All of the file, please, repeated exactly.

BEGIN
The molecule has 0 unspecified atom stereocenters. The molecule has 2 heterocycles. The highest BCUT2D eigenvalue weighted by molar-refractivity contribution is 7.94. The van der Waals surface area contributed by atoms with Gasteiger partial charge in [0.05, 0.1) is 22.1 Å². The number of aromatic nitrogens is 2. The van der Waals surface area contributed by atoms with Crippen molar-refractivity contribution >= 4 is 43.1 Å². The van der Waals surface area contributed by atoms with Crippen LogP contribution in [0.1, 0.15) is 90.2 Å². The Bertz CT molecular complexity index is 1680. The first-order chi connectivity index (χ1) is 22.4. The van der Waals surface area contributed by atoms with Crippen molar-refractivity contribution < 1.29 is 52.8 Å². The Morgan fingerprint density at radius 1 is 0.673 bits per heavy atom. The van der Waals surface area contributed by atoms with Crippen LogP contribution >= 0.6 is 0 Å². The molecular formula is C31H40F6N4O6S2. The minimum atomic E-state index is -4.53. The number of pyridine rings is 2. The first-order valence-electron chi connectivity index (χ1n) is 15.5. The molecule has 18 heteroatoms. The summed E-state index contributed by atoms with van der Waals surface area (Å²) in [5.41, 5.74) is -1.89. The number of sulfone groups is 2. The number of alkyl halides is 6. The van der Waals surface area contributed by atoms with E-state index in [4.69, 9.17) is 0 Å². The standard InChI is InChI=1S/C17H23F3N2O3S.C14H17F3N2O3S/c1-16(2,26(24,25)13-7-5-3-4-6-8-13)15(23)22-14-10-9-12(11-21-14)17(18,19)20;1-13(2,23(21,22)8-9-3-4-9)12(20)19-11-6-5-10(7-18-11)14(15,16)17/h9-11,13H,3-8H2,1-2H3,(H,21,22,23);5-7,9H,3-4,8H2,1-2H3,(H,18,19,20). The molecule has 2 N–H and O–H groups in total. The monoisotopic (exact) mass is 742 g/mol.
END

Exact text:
The molecule has 0 unspecified atom stereocenters. The molecule has 2 heterocycles. The highest BCUT2D eigenvalue weighted by molar-refractivity contribution is 7.94. The van der Waals surface area contributed by atoms with Gasteiger partial charge in [0.05, 0.1) is 22.1 Å². The number of aromatic nitrogens is 2. The van der Waals surface area contributed by atoms with Crippen molar-refractivity contribution >= 4 is 43.1 Å². The van der Waals surface area contributed by atoms with Crippen LogP contribution in [0.1, 0.15) is 90.2 Å². The Bertz CT molecular complexity index is 1680. The first-order chi connectivity index (χ1) is 22.4. The van der Waals surface area contributed by atoms with Crippen molar-refractivity contribution < 1.29 is 52.8 Å². The Morgan fingerprint density at radius 1 is 0.673 bits per heavy atom. The van der Waals surface area contributed by atoms with Crippen LogP contribution >= 0.6 is 0 Å². The molecular formula is C31H40F6N4O6S2. The minimum atomic E-state index is -4.53. The number of pyridine rings is 2. The first-order valence-electron chi connectivity index (χ1n) is 15.5. The molecule has 18 heteroatoms. The summed E-state index contributed by atoms with van der Waals surface area (Å²) in [5.41, 5.74) is -1.89. The number of sulfone groups is 2. The number of alkyl halides is 6. The van der Waals surface area contributed by atoms with E-state index in [4.69, 9.17) is 0 Å². The standard InChI is InChI=1S/C17H23F3N2O3S.C14H17F3N2O3S/c1-16(2,26(24,25)13-7-5-3-4-6-8-13)15(23)22-14-10-9-12(11-21-14)17(18,19)20;1-13(2,23(21,22)8-9-3-4-9)12(20)19-11-6-5-10(7-18-11)14(15,16)17/h9-11,13H,3-8H2,1-2H3,(H,21,22,23);5-7,9H,3-4,8H2,1-2H3,(H,18,19,20). The molecule has 2 N–H and O–H groups in total. The monoisotopic (exact) mass is 742 g/mol.